From association to causation via regression

From association to causation via regression

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David A. Freedman
J. Am. Stat. Assoc., v91, pp329-337, 1996.

For nearly a century, investigators in the social sciences have used regression models to deduce cause-and-effect relationships from patterns of association. Path models and automated search procedures are more recent developments. In my view, this enterprise has not been successful. The models tend to neglect the difficulties in establishing causal relations, and the mathematical complexities tend to obscure rather than clarify the assumptions on which the analysis is based.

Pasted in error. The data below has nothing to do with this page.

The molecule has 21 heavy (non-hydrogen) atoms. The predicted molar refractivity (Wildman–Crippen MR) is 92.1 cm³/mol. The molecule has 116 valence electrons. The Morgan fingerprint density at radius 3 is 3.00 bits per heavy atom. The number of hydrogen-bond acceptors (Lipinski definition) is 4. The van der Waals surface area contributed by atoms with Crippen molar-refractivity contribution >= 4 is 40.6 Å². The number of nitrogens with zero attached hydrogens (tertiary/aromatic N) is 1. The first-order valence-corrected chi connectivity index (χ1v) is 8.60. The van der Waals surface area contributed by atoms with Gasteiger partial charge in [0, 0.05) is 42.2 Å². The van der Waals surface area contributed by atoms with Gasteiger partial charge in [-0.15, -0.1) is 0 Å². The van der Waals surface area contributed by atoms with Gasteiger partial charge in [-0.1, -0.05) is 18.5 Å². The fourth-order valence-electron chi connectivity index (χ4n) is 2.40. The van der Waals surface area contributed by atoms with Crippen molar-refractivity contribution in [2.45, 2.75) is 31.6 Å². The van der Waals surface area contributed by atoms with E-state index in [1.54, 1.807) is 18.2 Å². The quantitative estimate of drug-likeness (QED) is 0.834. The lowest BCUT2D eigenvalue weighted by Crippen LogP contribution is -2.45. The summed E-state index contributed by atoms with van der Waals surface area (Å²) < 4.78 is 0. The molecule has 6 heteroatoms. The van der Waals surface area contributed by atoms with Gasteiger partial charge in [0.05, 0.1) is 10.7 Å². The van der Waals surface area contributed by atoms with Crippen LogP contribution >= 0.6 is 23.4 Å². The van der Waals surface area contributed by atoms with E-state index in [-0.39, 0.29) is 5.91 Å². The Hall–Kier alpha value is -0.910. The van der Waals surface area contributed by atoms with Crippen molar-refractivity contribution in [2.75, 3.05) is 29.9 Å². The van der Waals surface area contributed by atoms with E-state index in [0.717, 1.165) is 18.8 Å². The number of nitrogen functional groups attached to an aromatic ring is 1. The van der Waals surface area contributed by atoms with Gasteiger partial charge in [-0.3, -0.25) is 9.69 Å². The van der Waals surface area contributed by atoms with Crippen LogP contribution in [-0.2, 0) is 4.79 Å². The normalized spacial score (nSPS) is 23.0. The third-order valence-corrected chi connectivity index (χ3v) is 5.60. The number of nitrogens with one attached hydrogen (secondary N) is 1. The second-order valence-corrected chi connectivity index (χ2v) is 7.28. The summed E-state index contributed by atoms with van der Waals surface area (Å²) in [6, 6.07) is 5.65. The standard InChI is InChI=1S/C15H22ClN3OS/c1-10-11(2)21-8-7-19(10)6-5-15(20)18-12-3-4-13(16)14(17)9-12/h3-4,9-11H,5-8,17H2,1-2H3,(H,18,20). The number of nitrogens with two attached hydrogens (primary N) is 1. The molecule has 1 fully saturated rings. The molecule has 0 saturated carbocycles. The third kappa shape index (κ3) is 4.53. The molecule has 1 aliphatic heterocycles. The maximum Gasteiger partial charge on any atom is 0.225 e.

Formal statistical inference is, by its nature, conditional. If maintained hypotheses A, B, C, ... hold, then H can be tested against the data. However, if A, B, C, ... remain in doubt, so must inferences about H. Careful scrutiny of maintained hypotheses should therefore be a critical part of empirical work-- a principle honored more often in the breach than the observance.

I will discuss modeling techniques that seem to convert association into causation. The object is to clarify the differences among the various uses of regression, and the difficulties in making causal inferences by modeling.

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